Switzerland’s national mail carrier asks more security researchers to test its networks

Swiss Post launches public bug bounty program with YesWeHack

UPDATED Swiss Post has partnered with YesWeHack to launch a new public bug bounty program, the national postal service has announced.

In a statement released last night (April 15), the Swiss mail carrier said it was offering security researchers up to €10,000 ($12,000) for discovering vulnerabilities across a range of web services.

It comes after a private bug bounty program, launched in May 2020, helped identify 500 security flaws, with payouts totaling more than $270,000.

A press release reads: “The postal company was one of the first Swiss companies to start a private bug bounty program in 2020 to great success.

“It is now opening the program up to the entire YesWeHack cybersecurity community.”

Swiss Post announced it would be opening its networks to the wider hacking community
Swiss Post announced it would be opening its networks to the hacking community


The program, managed by European platform YesWeHack, is offering the maximum payment vulnerabilities that are dubbed ‘critical’, and has 11 resources in scope.

Targets include the Swiss Post customer login portal, the online shop, recipient services, and the iOS and Android mobile apps.

Qualifying vulnerabilities include remote code execution, cross-site scripting, HTML and SQL injection, and local file access and manipulation.

More details on what qualifies for a payout are available on the Swiss Post bug bounty page.

Read more of the latest bug bounty news

‘The plan from the beginning’

Swiss Post has been the subject of headlines in the past due to both its controversial e-voting bug bounty program and its decision to release its safe harbor clause wording under a Creative Commons license – a move that received widespread praise from across the cybersecurity industry.

Christian Folini, co-lead of the ModSecurity OWASP Core Rule Set project and security consultant who worked with Swiss Post on setting up the bug bounty, told The Daily Swig that making the program public “was the plan from the beginning”.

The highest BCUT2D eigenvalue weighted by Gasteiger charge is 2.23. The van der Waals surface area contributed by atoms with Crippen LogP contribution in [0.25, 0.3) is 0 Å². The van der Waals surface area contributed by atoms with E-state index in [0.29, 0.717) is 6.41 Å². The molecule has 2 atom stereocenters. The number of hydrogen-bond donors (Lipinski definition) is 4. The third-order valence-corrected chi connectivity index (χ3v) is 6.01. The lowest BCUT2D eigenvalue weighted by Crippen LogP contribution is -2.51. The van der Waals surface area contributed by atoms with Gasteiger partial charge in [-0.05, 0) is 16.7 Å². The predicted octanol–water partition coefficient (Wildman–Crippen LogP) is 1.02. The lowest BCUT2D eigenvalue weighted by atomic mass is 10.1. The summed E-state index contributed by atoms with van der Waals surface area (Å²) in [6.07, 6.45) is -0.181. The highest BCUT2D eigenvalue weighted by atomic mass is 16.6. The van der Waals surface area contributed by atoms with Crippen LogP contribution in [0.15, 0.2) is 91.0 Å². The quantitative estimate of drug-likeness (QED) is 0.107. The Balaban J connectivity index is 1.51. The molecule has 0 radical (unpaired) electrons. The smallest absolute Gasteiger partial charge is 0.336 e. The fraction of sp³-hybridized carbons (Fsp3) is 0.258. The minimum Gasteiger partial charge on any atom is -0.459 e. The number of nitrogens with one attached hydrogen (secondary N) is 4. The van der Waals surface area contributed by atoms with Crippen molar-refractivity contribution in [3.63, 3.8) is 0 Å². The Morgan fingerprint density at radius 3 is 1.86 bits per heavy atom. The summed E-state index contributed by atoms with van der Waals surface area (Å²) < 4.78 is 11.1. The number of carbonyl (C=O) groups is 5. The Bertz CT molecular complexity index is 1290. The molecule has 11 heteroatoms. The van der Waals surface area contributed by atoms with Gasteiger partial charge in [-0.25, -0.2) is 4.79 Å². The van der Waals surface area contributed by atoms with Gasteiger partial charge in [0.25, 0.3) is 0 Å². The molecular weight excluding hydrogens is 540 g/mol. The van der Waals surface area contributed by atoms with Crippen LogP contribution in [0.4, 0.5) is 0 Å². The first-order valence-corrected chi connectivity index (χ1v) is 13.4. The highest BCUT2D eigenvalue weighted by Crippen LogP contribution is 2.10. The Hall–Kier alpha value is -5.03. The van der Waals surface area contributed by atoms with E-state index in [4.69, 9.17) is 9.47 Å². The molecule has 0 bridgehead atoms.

Guillaume Vassault-Houlière, CEO and co-founder of YesWeHack, said: “Bug bounty applies the principle of crowdsourcing to cybersecurity. Through the YesWeHack platform, companies gain access to several thousand ethical hackers who offer a versatile range of skills to cover the full spectrum of testing functions.

“In addition, public bug bounty programs provide transparency and trust to customers. They demonstrate a company’s commitment to its information security and the protection of its users’ data.

“We are very pleased that Swiss Post, as one of the largest Swiss companies, counts on YesWeHack to help them make their digital products even more secure.”

BACKGROUND Swiss Post releases bug bounty safe harbor wording under Creative Commons license

A spokesperson for Swiss Post told The Daily Swig: “Swiss Post’s IT security experts are constantly working on new ways to improve the security of the company’s IT infrastructure.

“Bug bounty programs are an effective way to efficiently identify and fix security issues that traditional security testing might miss.”

When asked why it chose to partner with YesWeHack, the spokesperson said: “They have broad expertise and experience in working with/mobilizing ethical hackers.

“However, Swiss Post is in the lead when it comes to the programme itself, reviewing findings and ensuring that confirmed findings are corrected as quickly as possible and the vulnerabilities are closed.”

This article has been updated to include comment from Swiss Post.

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